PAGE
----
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Old December 25, 2013, 10:32 PM   #33
AK103K
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Join Date: May 1, 2001
Location: PA -- In the shadow of the Shade
Posts: 7,935
Quote:
So, where's the real controversy here?
A good shootist needs to be able to do it all.
Fast and accurate at the closer distances.
A precision shot at long distance.
With handguns, shotguns, rifles, anything and everything.
With right hand, left hand, two hands, standing, sitting, kneeling, prone, from behind cover, around corners, under obstacles, standing on one's head if need-be.
A good shootist practices everything.
Keeps things from getting boring and routine, too.
Perceived (however you like) controversy aside, I agree totally.

A good shooter should be able to pick up pretty much anything they might find, and be able to put it to work, and do so "reasonably" well. You dont get that from "specialization". At the very least, if you only have one gun, and carry it, you should be proficient with it, and in any way it might be possibly needed, dont you think?

Quote:
Because I think it is a dangerous and irresponsible concept without SRO's around as do many indoor ranges. And I sure as hell would not want to be shooting next to someone doing so.
Its not dangerous or irresponsible, if youre not dangerous or irresponsible.

A lot of that is perception as well too, dont you think? Who is doing the perceiving, and what are they basing what they perceive on? How do people who have never drawn a loaded gun from a holster and shot while moving, or anything else they are unfamiliar with, perceive someone who does? You dont have to answer that, I already know quite well, and heard more of my share of it. One big downfall to our sport and/or passion, is our own selves, and the divisions and animosities in our ranks. Having been a full auto/military/combat type shooter in a number of "sportsmans" clubs, its amazing we have any gun rights left, when you consider what others who dont like what you shoot, have to say about your "need" to have them, or your need to practice like that.

Most indoor (and many outdoor) ranges Ive been to have basically "lawyered up", and pretty much "everything" beyond the old hand in the pocket, one hand shooting darkgael favors, and/or anything other than bulls eye targets and more than one round every two seconds or so is verboten.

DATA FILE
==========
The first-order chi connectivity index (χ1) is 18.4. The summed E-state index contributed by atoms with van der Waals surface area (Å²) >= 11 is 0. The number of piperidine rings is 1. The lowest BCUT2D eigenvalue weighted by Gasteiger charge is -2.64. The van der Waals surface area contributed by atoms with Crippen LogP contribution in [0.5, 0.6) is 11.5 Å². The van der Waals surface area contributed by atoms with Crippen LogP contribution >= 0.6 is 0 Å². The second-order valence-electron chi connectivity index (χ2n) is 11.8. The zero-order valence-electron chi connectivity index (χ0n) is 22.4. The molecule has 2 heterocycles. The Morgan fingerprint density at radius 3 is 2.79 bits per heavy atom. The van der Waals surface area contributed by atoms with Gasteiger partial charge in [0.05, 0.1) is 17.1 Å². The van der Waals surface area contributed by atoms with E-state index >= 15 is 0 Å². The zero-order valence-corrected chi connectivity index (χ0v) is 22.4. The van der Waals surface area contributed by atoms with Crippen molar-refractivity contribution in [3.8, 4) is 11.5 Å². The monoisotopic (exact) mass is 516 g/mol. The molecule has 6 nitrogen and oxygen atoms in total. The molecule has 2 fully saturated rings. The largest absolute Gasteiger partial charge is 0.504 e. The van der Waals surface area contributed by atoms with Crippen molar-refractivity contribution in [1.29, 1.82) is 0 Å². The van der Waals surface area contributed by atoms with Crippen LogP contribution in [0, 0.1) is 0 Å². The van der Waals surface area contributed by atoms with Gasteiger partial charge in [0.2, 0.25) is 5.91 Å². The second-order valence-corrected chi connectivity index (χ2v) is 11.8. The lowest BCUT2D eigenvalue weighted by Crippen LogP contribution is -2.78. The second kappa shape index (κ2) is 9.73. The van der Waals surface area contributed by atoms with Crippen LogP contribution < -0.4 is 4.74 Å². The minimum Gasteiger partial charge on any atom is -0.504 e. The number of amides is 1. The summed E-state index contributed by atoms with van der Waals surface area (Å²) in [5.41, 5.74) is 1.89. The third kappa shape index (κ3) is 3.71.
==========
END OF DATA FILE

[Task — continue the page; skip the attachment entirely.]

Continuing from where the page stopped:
Makes you wonder where all the people who carry a gun these days, gain their experience from, and get their practice in. To me, those who carry a gun and believe that basing their gun handling skills on what they do leisurely shooting bulls eyes, and think they are prepared, is dangerous and irresponsible. How do you acquire the necessary skills, if you cant practice at least somewhat realistically?

One thing I really dont miss at all, indoor or out, are overbearing RO's, which many ranges seem to have at least a couple of (along with some of the counter guys at a lot of these places).

I understand the need for some control, but we dont need the nannys who seem to have to constantly hover over you every second and critique your every move, and try to find you breaking any possible infraction (pretty much in "pre crime" fashion), so they can freak out and impress everyone around them with their power.

Personally, I think some of them are more of a danger to the people on the range, than the shooters who some deem irresponsible.


Quote:
I take exception to the word "needs" (a very dangerous word in the wrong hands) and to some of those skills.....I have no need for at least the last four.
If not "needs", then at least "should be".

As far as the "last four" or so, are we to assume that your skill set and need only apply to your particular shooting discipline, and nothing more?

The reason I ask is, if you do carry a gun and have none of the other skills, how is that not dangerous and irresponsible?
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